What is actually on your Raspberry Pi SD Card?

Have you ever wondered what is actually on your Raspberry Pi SD card? Take a look by opening the command line and running the following:

cd /
ls -la

On the standard Raspbian SD card you will see something like the following:

total 112
drwxr-xr-x  25 root root  4096 Mar 23 17:36 .
drwxr-xr-x  25 root root  4096 Mar 23 17:36 ..
drwxr-xr-x   2 root root  4096 Mar 23 15:33 bin
drwxr-xr-x   4 root root 16384 Jan  1  1970 boot
drwxr-xr-x  13 root root  3440 Jun 15 22:31 dev
drwxr-xr-x 119 root root  4096 May 10 15:48 etc
drwxr-xr-x   3 root root  4096 Dec 21 11:13 home
drwxr-xr-x  14 root root  4096 May 10 15:48 lib
drwx------   2 root root 16384 Dec 21 11:04 lost+found
drwxr-xr-x   2 root root  4096 May 27 21:49 media
drwxr-xr-x   2 root root  4096 Jul 27  2014 mnt
drwxr-xr-x   6 root root  4096 Dec 24 11:28 opt
dr-xr-xr-x 148 root root     0 Jan  1  1970 proc
drwx------   6 root root  4096 Mar 23 17:36 root
drwxr-xr-x  19 root root   840 Jun 16 18:40 run
drwxr-xr-x   2 root root  4096 May 10 15:48 sbin
drwxr-xr-x   2 root root  4096 Dec 21 11:06 srv
dr-xr-xr-x  11 root root     0 Jan  1  1970 sys
drwxrwxrwt   9 root root  4096 Jun 16 18:40 tmp
drwxr-xr-x  10 root root  4096 Dec 21 11:06 usr
drwxr-xr-x  11 root root  4096 Dec 24 12:28 var

Linux usually splits the operating system over a number of different and separate drives, but as Raspbian only uses a single SD card, it's all on that single card.

Lets look at the contents of each folder, and what it is used for:

  • /bin/ - Contains essential command binaries - that is, commands that you can run and that are part of the base Linux operating system, like nanodata, chown and cat. You should not manually edit or change any files in this folder.
  • /boot/ - These are the 'boot loader' files that tell your Raspberry Pi how to boot. If you put your SD card into a PC, these are the only files that you can see, as this folder is in "FAT" format, which PCs can understand. Almost all files in this folder should not be edited, but there is one, config.txt, that you may need to edit to change how your Raspberry Pi boots. For example, screen resolution and memory settings are changed in config.txt.
  • /dev/ - Device 'files'. All devices in Linux are represented by 'files', including disk partitions of any attached hard drives (/dev/hda, /dev/hdb etc), CD ROMs (/dev/cdrom) and memory cards (/dev/sda, /dev/sdb etc).
  • /etc/ - System files that configure how the operating system runs. There are a lot of files under this folder that you are able to edit, but do so with care and only once you understand what it is you are changing. It is quite possible to stop the Raspberry Pi from working correctly if you make a change that the Raspberry Pi cannot understand. Therefore, if you do edit any files, always take a backup first! Examples of files that can be edited are:
    • hostname - The name of your Raspberry Pi.
    • fstab - Mounts file systems when the Raspberry Pi boots.
    • crontab - Cron is a way of running something periodically. the crontab file configures what should be run and when.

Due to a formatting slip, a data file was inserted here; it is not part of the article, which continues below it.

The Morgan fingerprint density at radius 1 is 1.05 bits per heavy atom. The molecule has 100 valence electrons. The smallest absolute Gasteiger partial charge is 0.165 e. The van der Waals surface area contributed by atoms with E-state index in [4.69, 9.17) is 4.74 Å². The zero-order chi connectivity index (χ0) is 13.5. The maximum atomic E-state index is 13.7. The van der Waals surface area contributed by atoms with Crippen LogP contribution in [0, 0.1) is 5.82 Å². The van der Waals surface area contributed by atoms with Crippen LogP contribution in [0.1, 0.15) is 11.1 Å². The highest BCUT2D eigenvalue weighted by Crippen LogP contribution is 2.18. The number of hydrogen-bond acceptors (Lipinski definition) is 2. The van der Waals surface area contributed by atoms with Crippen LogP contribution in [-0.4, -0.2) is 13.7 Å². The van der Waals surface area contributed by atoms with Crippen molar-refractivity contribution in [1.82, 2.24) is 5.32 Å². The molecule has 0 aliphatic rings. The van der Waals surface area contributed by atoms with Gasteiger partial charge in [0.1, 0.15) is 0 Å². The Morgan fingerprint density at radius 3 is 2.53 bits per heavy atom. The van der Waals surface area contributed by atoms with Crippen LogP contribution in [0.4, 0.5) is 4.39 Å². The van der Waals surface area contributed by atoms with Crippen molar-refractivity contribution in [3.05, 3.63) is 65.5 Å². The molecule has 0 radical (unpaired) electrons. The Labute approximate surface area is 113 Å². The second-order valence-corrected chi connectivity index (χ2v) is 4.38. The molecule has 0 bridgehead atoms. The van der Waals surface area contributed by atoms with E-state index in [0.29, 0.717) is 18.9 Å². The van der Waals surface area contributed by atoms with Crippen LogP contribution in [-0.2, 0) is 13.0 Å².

• /home/ - Every user on your Raspberry Pi will have a folder under this one, named with the users' name. This is where each user puts their own files. To move to your own folder use cd ~
  • /lib/ - Essential shared libraries that are used by lots of different applications that run on your Raspberry Pi. You should not edit anything in here.
  • /media/ - Mount points for removable media. When you plug in any USB hard drives or memory cards they will be automatically mounted here so you can access them from your Raspberry Pi.
  • /mnt/ - Mount points for any temporary mounted filesystems - usually empty on the Raspberry Pi.
  • /opt/ - Any applications that you install on your Raspberry Pi will be installed here. For example, Minecraft, Sonic Raspberry Pi etc.
  • /proc/ - A special folder that represents Kernel and process statuses as text files. You can read them, but don't edit any of them.
  • /root/ - This is the home folder for the 'root' user. You don't have access to this one.
  • /run/ - This folder is used by running applications to store data. Don't edit anything in here.
  • /sbin/ - System binaries - which means they are applications that are mostly only runnable by the root user, like fsck (the file system check tool that goes through the SD card and looks for issues), or ifconfig (that lists the network connections that your Raspberry Pi has).
  • /svr/ - Like /proc/ and /run/, this folder contains files used by system services. If there are none running, this folder may be empty.
  • /sys/ - Another system-wide device folder, containing information and statistics about devices on your Raspberry Pi, like sound and the display. Don't edit anything in here.
  • /tmp/ - Temporary files used by the operating system - don't do anything in this folder.
  • /usr/ - Utilities and applications that are available to all users. Take a look in the bin sub-folder to see what you could run.
  • /var/ - Another (!) directory that the operating system writes files to during normal operation.

So, in summary, you can see that there are:

  • A few folders that contain applications and executables that you can run, plus libraries that those executables use.
  • A few folders that contain files that the operating system and applications use to store data when they run.
  • A boot folder containing files and information needed to boot your Raspberry Pi.
  • A configuration folder used by the operating system to set itself up.
  • A folder for your own files.
  • Device and drive folders containing files on external drives and also other devices attached to your Raspberry Pi.

Obviously I have not told you about each and every file and folder - that would take a whole book! But at least you know a little more (I hope!).